Hey .. So I’m going to TRY and port Galcon to the Android. There’s no promises yet, but we’re going to do what we can here. If the port isn’t working in about a week, I’ll be giving up.
Step 1 – Download the SDK:
Download the SDK – http://developer.android.com/sdk/index.html
Using the package manager, I got all the versions of the SDK that are NDK and OpenGLES compatible. I think we’re talking 1.6+.
Step 2 – Download Eclipse IDE:
Download Eclipse IDE – http://www.eclipse.org/downloads/
I grabbed the Eclipse Classic package since that seemed to be the best guess for doing Java / C / C++ code. I would have opted not to bother downloading Eclipse, but all the tutorials seem to mention it, and I’ve got to start somewhere. From what I can tell it’s what everyone uses for development.
Step 3 – Install the Android ADT plugin into Eclipse:
Install the Android ADT plugin into Eclipse:
You do this by first going into Eclipse > Preferences > Install/Update > Available Software Sites > and adding the Android one as specified in Step 1.
Then go to Eclipse > Help (???) > Install new software > Select the android source > check developer tools > next > … finish >
Step 4 – Completing the “Hello World” tutorial:
Complete the hello world tutorial.
I found that booting up the Android VM took ages, so be patient. Eventually your “Hello World” app will start. It took at least 2-3 minutes here.
Step 5 – Activating the Droid:
Now that I’ve got an app running in the VM, I want to get it running on my Droid and Nexus One. Let’s figure out what to do now …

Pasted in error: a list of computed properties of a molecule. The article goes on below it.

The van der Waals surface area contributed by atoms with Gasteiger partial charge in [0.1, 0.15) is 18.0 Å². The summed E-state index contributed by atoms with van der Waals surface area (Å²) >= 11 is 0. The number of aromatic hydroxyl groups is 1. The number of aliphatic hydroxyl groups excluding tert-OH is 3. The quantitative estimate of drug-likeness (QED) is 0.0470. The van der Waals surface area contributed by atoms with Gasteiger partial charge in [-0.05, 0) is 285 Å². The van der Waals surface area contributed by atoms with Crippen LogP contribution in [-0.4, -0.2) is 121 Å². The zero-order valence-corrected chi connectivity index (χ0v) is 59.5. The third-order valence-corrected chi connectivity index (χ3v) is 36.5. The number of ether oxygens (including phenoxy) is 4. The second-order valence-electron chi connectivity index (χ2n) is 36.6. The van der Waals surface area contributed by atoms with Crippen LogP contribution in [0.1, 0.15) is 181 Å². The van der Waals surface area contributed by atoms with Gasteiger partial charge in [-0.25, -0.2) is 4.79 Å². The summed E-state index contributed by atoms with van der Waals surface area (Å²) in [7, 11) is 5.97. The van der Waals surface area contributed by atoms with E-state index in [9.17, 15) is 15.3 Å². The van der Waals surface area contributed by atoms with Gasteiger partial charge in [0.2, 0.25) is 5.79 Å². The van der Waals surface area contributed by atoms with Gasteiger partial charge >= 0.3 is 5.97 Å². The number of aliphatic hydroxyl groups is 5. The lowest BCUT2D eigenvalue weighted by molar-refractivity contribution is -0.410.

http://www.vogella.de/articles/Android/article.html#deployondevice – has some instructions.
Turn on “USB Debugging” on your device in the settings. Select in the settings Applications > Development, then enable USB debugging. You also need to install the driver for your mobile phone. For details please see Developing on a Device . Please note that the Android version you are developing for must be the installed version on your phone.
(in Eclipse, you can get to this option by clicking the black down arrow next to the big green Run arrow) To select your phone, select the “Run Configurations”, select “Manual” selection and select your device. (The selection of your device doesn’t actually happen until you press Run.)
And, we have lift-off! I’ve got my first Android app running on my Droid phone! I must say, activating this device was a delight compared to the Palm experience. This took a few minutes to google the instructions, but the process itself took me about 30 seconds. (Palm took all day.) Unfortunately, I suspect this will be countered by the increased difficulty of actually doing the port.
Step 6 – Activating the Nexus One:
Unboxed the Nexus One and repeated Step 5. No problems. Man is development activation of these devices easy.
Tomorrow I’ll be working on getting the NDK up and running and see how far I can get with understanding the mysterious relationship between C and Java.